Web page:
Gurkamal Chatta, MD, right, Clinical Chief of Genitourinary Medicine at Roswell Park, will be among the speakers at the Prostate Cancer Symposium.

Chemotherapy for Bladder Cancer

Chemotherapy uses drugs to kill cancer cells. More than 100 chemotherapy drugs are used to treat cancer and your medical oncologist will choose which drugs or combination of drugs you receive based on your individual needs. Systemic chemotherapy means the drugs are taken orally or infused into the bloodstream to circulate throughout the body. Treatment for bladder cancer may involve the use of chemotherapy in one or more of these ways:

  • Neoadjuvant chemotherapy delivers systemic chemotherapy before surgery.
  • Intravesical Therapy confines the chemotherapy drugs to the bladder by placing the drugs directly into the bladder in order to kill any cancer cells that may remain after surgery to remove a tumor from the bladder, such as Transurethral Resection of Bladder Tumor (TURBT).
  • Combined Modality Therapy is a treatment option for patients who are not able to undergo cystectomy due to other medical problems, or who choose to refuse cystectomy. This option preserves the bladder, rather than removing it, and combines systemic chemotherapy with transurethral surgery (such as TURBT) and radiation therapy.
  • Adjuvant chemotherapy delivers systemic chemotherapy after surgery.

Neoadjuvant chemotherapy improves survival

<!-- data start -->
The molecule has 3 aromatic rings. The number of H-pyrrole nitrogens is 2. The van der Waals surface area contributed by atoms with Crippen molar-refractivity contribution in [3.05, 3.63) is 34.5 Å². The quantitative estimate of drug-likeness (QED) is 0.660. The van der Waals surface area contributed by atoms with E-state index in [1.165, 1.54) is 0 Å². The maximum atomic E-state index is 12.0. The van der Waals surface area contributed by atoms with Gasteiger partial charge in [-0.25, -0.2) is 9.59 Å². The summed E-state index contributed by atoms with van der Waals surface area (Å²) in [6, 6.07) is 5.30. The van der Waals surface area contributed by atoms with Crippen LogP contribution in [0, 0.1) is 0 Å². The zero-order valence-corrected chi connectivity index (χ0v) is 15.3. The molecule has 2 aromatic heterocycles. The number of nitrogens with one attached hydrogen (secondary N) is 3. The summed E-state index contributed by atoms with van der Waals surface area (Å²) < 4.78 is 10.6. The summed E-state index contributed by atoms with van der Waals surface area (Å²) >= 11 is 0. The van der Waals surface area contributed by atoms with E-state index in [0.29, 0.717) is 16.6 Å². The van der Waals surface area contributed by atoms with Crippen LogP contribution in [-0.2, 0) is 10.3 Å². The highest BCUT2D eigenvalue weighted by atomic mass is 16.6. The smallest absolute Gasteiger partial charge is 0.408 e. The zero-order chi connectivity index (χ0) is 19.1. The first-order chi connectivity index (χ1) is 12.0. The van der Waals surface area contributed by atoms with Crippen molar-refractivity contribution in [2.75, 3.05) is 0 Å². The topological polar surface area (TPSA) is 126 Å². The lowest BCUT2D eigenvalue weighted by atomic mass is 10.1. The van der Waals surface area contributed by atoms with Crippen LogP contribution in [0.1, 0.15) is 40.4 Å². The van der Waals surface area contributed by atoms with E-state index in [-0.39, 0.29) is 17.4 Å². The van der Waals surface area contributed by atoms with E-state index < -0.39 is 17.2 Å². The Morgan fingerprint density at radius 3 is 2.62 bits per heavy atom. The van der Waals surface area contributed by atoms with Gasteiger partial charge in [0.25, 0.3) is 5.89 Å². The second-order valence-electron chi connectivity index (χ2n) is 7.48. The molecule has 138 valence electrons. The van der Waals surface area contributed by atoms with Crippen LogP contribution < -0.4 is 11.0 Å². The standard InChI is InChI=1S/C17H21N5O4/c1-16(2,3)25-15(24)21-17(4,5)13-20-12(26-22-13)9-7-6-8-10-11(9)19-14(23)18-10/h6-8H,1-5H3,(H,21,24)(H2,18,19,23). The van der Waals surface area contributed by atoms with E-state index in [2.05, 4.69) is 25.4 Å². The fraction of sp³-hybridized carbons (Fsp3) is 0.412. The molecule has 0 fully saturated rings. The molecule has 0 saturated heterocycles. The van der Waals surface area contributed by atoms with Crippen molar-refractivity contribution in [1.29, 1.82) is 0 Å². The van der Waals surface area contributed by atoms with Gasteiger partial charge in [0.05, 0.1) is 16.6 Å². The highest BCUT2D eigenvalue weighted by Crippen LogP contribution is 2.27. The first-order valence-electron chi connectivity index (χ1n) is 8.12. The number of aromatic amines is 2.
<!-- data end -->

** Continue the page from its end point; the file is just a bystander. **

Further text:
Undergoing systemic chemotherapy before bladder cancer surgery may be an important part of your treatment plan. Neoadjuvant chemotherapy is beneficial in approximately 70% of patients who are treated and works in two important ways, by:

  • Shrinking the bladder tumor, making it easier for your surgeon to surgery to remove all of the cancer.
  • Eliminating any cancer cells that may have escaped the bladder but cannot be seen on scans, called micro-metastatic disease.

Patients whose cancer is confined to the bladder, who have adequate kidney function and hearing, and have no severe nerve damage, may be candidates for neoadjuvant chemotherapy.

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Why it matters

Studies show that neoadjuvant chemotherapy improves survival by up to 10%. The benefit may be even better — up to a 40% greater cure rate — among patients whose cancer is nearly eliminated by the chemotherapy. Surgery is still essential, but the chemotherapy improves the results of the surgery.

For this reason, all bladder cancer patients at Roswell Park are evaluated to determine if they are eligible to receive neoadjuvant chemotherapy.